1. I closely follow the team and am relying on my memory. This article probably contains confirmation, but it is behind a paywall: https://www.mercurynews.com/2009/05/05/san-jose-oks-reduced-land-deal-for-earthquakes-soccer-stadium/

          1. Here’s what the article says:

            “Facing up to the harsh reality of a slumping real estate market, the San Jose City Council on Tuesday unanimously agreed to cut $43 million from a land deal in hopes of keeping alive plans for a San Jose Earthquakes soccer stadium.

            Team owner Lew Wolff and his partners will now pay $89 million for 65 acres near the airport, pledging to build a $50 million to $60 million soccer stadium in the next two to three years while waiting until the economy rebounds to develop the rest of the land into a sprawling office and retail development. Without the revised deal, the developers warned they would walk away from the project.

            While that’s far less than the $132 million deal the council initially approved in May 2008, it’s more than the $81 million the city paid for the land, plus 10 additional acres, in 2005. Needed improvements and other costs brought the city’s total price tag to $100 million.”

            No info about property taxes.

  8. $135M might be a reasonable price if your comp is reasonable (I know nothing about the Northern California market) – they wouldn’t be buying land, they’d be buying two obsolete sports facilities that need to be demolished before anything else can be built. $20-$30 million in demolition and remediation isn’t a bad estimate to get the site developable.

    1. Oracle Arena may be “obsolete” by the standards of the NBA but it is still very viable as an arena for concerts and other events. It is potentially like the Forum in LA in that way. I mean, heck, the Cow Palace still is standing despite being much, much worse and less conveniently located. There is substantial residual value in that structure.

      The Coliseum, in contrast, is indeed effectively worthless if both the A’s and Raiders leave.

      1. The Forum works for concerts because there are no luxury boxes, and so it’s basically one big bowl. I don’t buy that Oracle is obsolete for basketball (the Warriors just think they can make more money in SF), but it is pretty awful from the upper deck for concerts with the two level of suites below you.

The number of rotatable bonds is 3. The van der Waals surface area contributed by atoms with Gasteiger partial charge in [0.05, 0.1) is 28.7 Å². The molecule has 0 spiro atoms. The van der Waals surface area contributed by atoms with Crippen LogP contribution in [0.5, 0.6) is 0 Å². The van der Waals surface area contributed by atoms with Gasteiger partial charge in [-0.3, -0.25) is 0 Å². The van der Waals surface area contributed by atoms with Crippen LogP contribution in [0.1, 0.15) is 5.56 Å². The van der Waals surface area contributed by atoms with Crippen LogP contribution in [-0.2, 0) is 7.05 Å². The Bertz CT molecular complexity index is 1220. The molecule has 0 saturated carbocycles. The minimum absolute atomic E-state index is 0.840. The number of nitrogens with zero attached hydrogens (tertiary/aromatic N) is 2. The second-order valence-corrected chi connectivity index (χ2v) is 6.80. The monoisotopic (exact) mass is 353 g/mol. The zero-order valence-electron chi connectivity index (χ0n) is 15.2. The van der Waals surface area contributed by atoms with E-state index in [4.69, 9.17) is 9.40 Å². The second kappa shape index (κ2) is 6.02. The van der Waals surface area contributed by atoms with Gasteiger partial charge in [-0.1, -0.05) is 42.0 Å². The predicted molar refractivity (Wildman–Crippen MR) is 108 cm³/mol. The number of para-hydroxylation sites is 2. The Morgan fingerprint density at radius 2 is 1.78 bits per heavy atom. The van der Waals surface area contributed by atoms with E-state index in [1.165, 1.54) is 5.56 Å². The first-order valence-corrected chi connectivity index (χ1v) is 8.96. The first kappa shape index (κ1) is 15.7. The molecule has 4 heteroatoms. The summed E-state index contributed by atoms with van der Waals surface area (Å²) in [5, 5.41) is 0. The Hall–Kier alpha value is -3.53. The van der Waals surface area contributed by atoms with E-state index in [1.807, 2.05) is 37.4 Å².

9. https://twitter.com/matierandross/status/979075216885231616

    “Scoop: #Oakland A’s and city agree to exclusive talks over ballpark development — both Howard Terminal and Coliseum in play. Stay tuned.”

    ENA’S for both the Coliseum and Howard Terminal

  10. Not sure how much REAL demand there is for the Coliseum site given that the Walmart site across the 880 from the Coliseum remains vacant (although the In N Out adjacent to the vacant Walmart store is doing well!).

    Sounds like a negotiating ploy by the city to suggest the A’s are not the only interested party for the site hence the exclusive negotiating rights just announced by the Mayor with the A’s.

    1. We keep hearing contradictory info on this point don’t we?

      Sometimes the response is “Oakland is gentrifying!” Demand is huge”.

      At other times it’s “that land is worthless, no-one wants it and anyone who takes it should be paid to do so”.

      I’m not sure which is true (if either, which I doubt). But both can’t be…

      1. To play devil’s advocate, it is possible for Oakland to be gentrifying and East Oakland to have severe economic problems. This is in fact the case.

        That said, saying the land is “worthless” is certainly hyperbole, but just because the demand for avocado toast in Rockridge is through the roof doesn’t necessarily mean that parcel is crazy valuable. Location, location, location or something.

        1. Sure. I’m not from Oakland, but I keep hearing from others (who presumably are or know the area better) that, relatively speaking, the existing site is not the “barren wasteland” miles from anything that it once was considered to be.

          As others have noted, the support infrastructure for either housing and commercial development or a stadium (with or without ancillary development) is already in place (I mean transit and the like, not necessarily that a new stadium will reuse the existing stadium’s plumbing etc).

          Regardless of site, one of the fundamental contradictions we always see in the discussion about stadia needing to be ‘downtown’ is the that of surrounding development/redevelopment. You can build a ballpark village around a ballpark anywhere if that is what is desired/necessary. I see no reason why a mixed use development on the current site (with or without the arena) can’t work. It’s not like it’s 35 miles from downtown, right?

          1. It’s not 35 miles from downtown.

            It is, however, basically in between the Oakland airport and one of the most dangerous neighborhoods in Oakland. There has been a lot of gentrification in Oakland. However, parts of North Oakland and the hills are already pretty swanky, Downtown Oakland and the Jack London Square area has gentrified, and hipsters have moved into previously very poor West Oakland. East Oakland has seen rents rise as less well-off folks have been pushed out of other areas but it is still not the best part of town.

            The net of the gentrification is there’s plenty of money to spend on sports and entertainment and this site is, in fact, close to transit. However, without some sort of draw the more likely scenario would be affordable housing, light industry or maybe an office park. The reason a developer might choose a stadium is by bootstrapping entertainment in the area they could build higher-end and thus more profitable housing.

            That all said, Oakland needs affordable housing and plenty of folks would rather have low income housing and some industry on the site than a stadium and luxury condos. However, if Lew Wolff is going to build a stadium with his own money to tap into more of that money in other parts of Oakland anyways, the luxury condos are far more profitable than the affordable housing.